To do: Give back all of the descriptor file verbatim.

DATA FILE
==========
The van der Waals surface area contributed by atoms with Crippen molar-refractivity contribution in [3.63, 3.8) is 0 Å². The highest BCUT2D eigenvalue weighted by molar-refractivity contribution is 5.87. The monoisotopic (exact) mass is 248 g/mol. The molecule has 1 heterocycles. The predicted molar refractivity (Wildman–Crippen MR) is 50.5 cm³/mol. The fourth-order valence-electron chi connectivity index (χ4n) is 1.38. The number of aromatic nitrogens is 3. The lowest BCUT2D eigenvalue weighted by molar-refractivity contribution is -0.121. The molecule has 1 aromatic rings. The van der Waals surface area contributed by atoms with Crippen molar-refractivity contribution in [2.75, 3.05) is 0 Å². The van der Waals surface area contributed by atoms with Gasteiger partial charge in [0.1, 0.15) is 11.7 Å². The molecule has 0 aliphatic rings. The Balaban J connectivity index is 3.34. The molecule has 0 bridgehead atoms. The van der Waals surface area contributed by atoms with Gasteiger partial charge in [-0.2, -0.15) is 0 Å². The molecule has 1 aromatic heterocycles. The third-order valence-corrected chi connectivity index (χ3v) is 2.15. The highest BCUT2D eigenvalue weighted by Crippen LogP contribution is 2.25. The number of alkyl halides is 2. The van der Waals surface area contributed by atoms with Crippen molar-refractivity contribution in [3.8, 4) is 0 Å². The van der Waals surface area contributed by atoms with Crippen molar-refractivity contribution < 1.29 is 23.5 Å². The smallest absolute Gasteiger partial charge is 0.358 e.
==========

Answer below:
The van der Waals surface area contributed by atoms with Crippen molar-refractivity contribution in [3.63, 3.8) is 0 Å². The highest BCUT2D eigenvalue weighted by molar-refractivity contribution is 5.87. The monoisotopic (exact) mass is 248 g/mol. The molecule has 1 heterocycles. The predicted molar refractivity (Wildman–Crippen MR) is 50.5 cm³/mol. The fourth-order valence-electron chi connectivity index (χ4n) is 1.38. The number of aromatic nitrogens is 3. The lowest BCUT2D eigenvalue weighted by molar-refractivity contribution is -0.121. The molecule has 1 aromatic rings. The van der Waals surface area contributed by atoms with Crippen molar-refractivity contribution in [2.75, 3.05) is 0 Å². The van der Waals surface area contributed by atoms with Gasteiger partial charge in [0.1, 0.15) is 11.7 Å². The molecule has 0 aliphatic rings. The Balaban J connectivity index is 3.34. The molecule has 0 bridgehead atoms. The van der Waals surface area contributed by atoms with Gasteiger partial charge in [-0.2, -0.15) is 0 Å². The molecule has 1 aromatic heterocycles. The third-order valence-corrected chi connectivity index (χ3v) is 2.15. The highest BCUT2D eigenvalue weighted by Crippen LogP contribution is 2.25. The number of alkyl halides is 2. The van der Waals surface area contributed by atoms with Crippen molar-refractivity contribution in [3.8, 4) is 0 Å². The van der Waals surface area contributed by atoms with Crippen molar-refractivity contribution < 1.29 is 23.5 Å². The smallest absolute Gasteiger partial charge is 0.358 e.